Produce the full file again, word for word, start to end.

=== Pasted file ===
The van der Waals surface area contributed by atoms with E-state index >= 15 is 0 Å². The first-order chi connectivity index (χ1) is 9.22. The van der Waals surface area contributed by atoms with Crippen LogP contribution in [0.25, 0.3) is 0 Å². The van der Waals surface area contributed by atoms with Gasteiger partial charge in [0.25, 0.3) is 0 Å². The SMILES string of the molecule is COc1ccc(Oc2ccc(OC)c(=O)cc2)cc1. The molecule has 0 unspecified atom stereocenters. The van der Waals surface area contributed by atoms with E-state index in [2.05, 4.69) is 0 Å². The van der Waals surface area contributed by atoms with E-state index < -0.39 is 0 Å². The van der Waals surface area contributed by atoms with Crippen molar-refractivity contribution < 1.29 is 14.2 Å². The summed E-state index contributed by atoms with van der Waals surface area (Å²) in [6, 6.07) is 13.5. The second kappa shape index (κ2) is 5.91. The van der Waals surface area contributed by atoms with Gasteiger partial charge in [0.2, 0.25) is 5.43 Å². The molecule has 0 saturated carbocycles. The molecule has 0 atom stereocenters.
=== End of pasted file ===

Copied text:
The van der Waals surface area contributed by atoms with E-state index >= 15 is 0 Å². The first-order chi connectivity index (χ1) is 9.22. The van der Waals surface area contributed by atoms with Crippen LogP contribution in [0.25, 0.3) is 0 Å². The van der Waals surface area contributed by atoms with Gasteiger partial charge in [0.25, 0.3) is 0 Å². The SMILES string of the molecule is COc1ccc(Oc2ccc(OC)c(=O)cc2)cc1. The molecule has 0 unspecified atom stereocenters. The van der Waals surface area contributed by atoms with E-state index in [2.05, 4.69) is 0 Å². The van der Waals surface area contributed by atoms with E-state index < -0.39 is 0 Å². The van der Waals surface area contributed by atoms with Crippen molar-refractivity contribution < 1.29 is 14.2 Å². The summed E-state index contributed by atoms with van der Waals surface area (Å²) in [6, 6.07) is 13.5. The second kappa shape index (κ2) is 5.91. The van der Waals surface area contributed by atoms with Gasteiger partial charge in [0.2, 0.25) is 5.43 Å². The molecule has 0 saturated carbocycles. The molecule has 0 atom stereocenters.